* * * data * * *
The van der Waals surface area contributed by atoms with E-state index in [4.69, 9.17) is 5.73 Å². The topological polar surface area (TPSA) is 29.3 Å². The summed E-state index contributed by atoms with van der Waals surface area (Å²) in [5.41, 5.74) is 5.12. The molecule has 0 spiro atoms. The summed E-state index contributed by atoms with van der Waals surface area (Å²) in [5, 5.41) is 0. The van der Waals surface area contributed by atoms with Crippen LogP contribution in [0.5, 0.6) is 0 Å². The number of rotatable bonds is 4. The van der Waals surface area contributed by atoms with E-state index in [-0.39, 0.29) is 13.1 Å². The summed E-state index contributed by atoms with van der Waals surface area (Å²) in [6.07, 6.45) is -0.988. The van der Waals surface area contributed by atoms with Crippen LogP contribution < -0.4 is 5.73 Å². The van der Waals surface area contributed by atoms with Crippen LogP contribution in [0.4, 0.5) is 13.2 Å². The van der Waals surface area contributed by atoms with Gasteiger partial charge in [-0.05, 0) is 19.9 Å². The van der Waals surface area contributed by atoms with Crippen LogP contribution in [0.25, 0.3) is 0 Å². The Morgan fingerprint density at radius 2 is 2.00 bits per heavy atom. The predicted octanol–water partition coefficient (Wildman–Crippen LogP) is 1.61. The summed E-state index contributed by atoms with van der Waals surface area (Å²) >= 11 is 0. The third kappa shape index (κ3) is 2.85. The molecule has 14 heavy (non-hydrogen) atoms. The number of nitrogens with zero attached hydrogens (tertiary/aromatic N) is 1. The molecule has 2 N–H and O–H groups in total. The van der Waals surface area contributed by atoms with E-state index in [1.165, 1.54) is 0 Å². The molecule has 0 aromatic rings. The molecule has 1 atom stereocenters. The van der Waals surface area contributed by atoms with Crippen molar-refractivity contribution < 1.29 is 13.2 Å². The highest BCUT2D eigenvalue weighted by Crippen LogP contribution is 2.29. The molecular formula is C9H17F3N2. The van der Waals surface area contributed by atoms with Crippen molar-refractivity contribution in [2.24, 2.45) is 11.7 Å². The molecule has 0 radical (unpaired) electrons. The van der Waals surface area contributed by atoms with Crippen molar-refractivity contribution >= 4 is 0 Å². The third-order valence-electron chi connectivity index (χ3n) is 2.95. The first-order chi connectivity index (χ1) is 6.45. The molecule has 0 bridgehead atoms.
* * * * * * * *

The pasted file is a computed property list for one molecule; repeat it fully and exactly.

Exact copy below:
The van der Waals surface area contributed by atoms with E-state index in [4.69, 9.17) is 5.73 Å². The topological polar surface area (TPSA) is 29.3 Å². The summed E-state index contributed by atoms with van der Waals surface area (Å²) in [5.41, 5.74) is 5.12. The molecule has 0 spiro atoms. The summed E-state index contributed by atoms with van der Waals surface area (Å²) in [5, 5.41) is 0. The van der Waals surface area contributed by atoms with Crippen LogP contribution in [0.5, 0.6) is 0 Å². The number of rotatable bonds is 4. The van der Waals surface area contributed by atoms with E-state index in [-0.39, 0.29) is 13.1 Å². The summed E-state index contributed by atoms with van der Waals surface area (Å²) in [6.07, 6.45) is -0.988. The van der Waals surface area contributed by atoms with Crippen LogP contribution < -0.4 is 5.73 Å². The van der Waals surface area contributed by atoms with Crippen LogP contribution in [0.4, 0.5) is 13.2 Å². The van der Waals surface area contributed by atoms with Gasteiger partial charge in [-0.05, 0) is 19.9 Å². The van der Waals surface area contributed by atoms with Crippen LogP contribution in [0.25, 0.3) is 0 Å². The Morgan fingerprint density at radius 2 is 2.00 bits per heavy atom. The predicted octanol–water partition coefficient (Wildman–Crippen LogP) is 1.61. The summed E-state index contributed by atoms with van der Waals surface area (Å²) >= 11 is 0. The third kappa shape index (κ3) is 2.85. The molecule has 14 heavy (non-hydrogen) atoms. The number of nitrogens with zero attached hydrogens (tertiary/aromatic N) is 1. The molecule has 2 N–H and O–H groups in total. The van der Waals surface area contributed by atoms with E-state index in [1.165, 1.54) is 0 Å². The molecule has 0 aromatic rings. The molecule has 1 atom stereocenters. The van der Waals surface area contributed by atoms with Crippen molar-refractivity contribution < 1.29 is 13.2 Å². The highest BCUT2D eigenvalue weighted by Crippen LogP contribution is 2.29. The molecular formula is C9H17F3N2. The van der Waals surface area contributed by atoms with Crippen molar-refractivity contribution in [2.24, 2.45) is 11.7 Å². The molecule has 0 radical (unpaired) electrons. The van der Waals surface area contributed by atoms with Crippen molar-refractivity contribution >= 4 is 0 Å². The third-order valence-electron chi connectivity index (χ3n) is 2.95. The first-order chi connectivity index (χ1) is 6.45. The molecule has 0 bridgehead atoms.